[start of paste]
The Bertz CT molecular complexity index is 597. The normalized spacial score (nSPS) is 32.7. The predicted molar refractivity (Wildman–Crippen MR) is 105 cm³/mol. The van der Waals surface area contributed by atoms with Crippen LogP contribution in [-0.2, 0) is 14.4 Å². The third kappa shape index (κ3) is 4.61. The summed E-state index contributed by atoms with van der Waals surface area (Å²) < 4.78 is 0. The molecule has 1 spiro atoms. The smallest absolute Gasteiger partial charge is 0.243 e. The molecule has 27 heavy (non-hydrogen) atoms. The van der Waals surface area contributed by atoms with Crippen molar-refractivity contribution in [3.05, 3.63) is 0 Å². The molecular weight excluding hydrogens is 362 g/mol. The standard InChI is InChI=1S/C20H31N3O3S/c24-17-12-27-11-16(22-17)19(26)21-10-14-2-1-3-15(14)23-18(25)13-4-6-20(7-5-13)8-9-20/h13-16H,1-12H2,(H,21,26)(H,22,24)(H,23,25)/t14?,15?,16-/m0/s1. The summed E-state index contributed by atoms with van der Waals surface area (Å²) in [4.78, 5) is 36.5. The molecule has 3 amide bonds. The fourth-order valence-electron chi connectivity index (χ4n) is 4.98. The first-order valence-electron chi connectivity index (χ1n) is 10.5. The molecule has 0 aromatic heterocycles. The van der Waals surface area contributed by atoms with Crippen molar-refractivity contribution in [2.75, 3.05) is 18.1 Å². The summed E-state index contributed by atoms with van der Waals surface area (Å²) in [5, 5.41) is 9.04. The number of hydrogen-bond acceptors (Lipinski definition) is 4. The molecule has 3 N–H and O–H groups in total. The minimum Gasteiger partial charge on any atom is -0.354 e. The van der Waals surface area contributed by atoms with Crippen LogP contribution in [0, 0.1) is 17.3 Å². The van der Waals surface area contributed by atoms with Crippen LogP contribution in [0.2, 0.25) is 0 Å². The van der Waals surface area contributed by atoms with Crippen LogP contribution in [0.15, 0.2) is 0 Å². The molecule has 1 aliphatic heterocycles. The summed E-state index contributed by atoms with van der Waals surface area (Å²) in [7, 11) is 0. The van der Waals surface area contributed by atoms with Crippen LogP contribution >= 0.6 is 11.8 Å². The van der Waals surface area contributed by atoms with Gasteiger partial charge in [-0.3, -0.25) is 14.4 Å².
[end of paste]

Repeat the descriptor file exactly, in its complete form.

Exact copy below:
The Bertz CT molecular complexity index is 597. The normalized spacial score (nSPS) is 32.7. The predicted molar refractivity (Wildman–Crippen MR) is 105 cm³/mol. The van der Waals surface area contributed by atoms with Crippen LogP contribution in [-0.2, 0) is 14.4 Å². The third kappa shape index (κ3) is 4.61. The summed E-state index contributed by atoms with van der Waals surface area (Å²) < 4.78 is 0. The molecule has 1 spiro atoms. The smallest absolute Gasteiger partial charge is 0.243 e. The molecule has 27 heavy (non-hydrogen) atoms. The van der Waals surface area contributed by atoms with Crippen molar-refractivity contribution in [3.05, 3.63) is 0 Å². The molecular weight excluding hydrogens is 362 g/mol. The standard InChI is InChI=1S/C20H31N3O3S/c24-17-12-27-11-16(22-17)19(26)21-10-14-2-1-3-15(14)23-18(25)13-4-6-20(7-5-13)8-9-20/h13-16H,1-12H2,(H,21,26)(H,22,24)(H,23,25)/t14?,15?,16-/m0/s1. The summed E-state index contributed by atoms with van der Waals surface area (Å²) in [4.78, 5) is 36.5. The molecule has 3 amide bonds. The fourth-order valence-electron chi connectivity index (χ4n) is 4.98. The first-order valence-electron chi connectivity index (χ1n) is 10.5. The molecule has 0 aromatic heterocycles. The van der Waals surface area contributed by atoms with Crippen molar-refractivity contribution in [2.75, 3.05) is 18.1 Å². The summed E-state index contributed by atoms with van der Waals surface area (Å²) in [5, 5.41) is 9.04. The number of hydrogen-bond acceptors (Lipinski definition) is 4. The molecule has 3 N–H and O–H groups in total. The minimum Gasteiger partial charge on any atom is -0.354 e. The van der Waals surface area contributed by atoms with Crippen LogP contribution in [0, 0.1) is 17.3 Å². The van der Waals surface area contributed by atoms with Crippen LogP contribution in [0.2, 0.25) is 0 Å². The van der Waals surface area contributed by atoms with Crippen LogP contribution in [0.15, 0.2) is 0 Å². The molecule has 1 aliphatic heterocycles. The summed E-state index contributed by atoms with van der Waals surface area (Å²) in [7, 11) is 0. The van der Waals surface area contributed by atoms with Crippen LogP contribution >= 0.6 is 11.8 Å². The van der Waals surface area contributed by atoms with Gasteiger partial charge in [-0.3, -0.25) is 14.4 Å².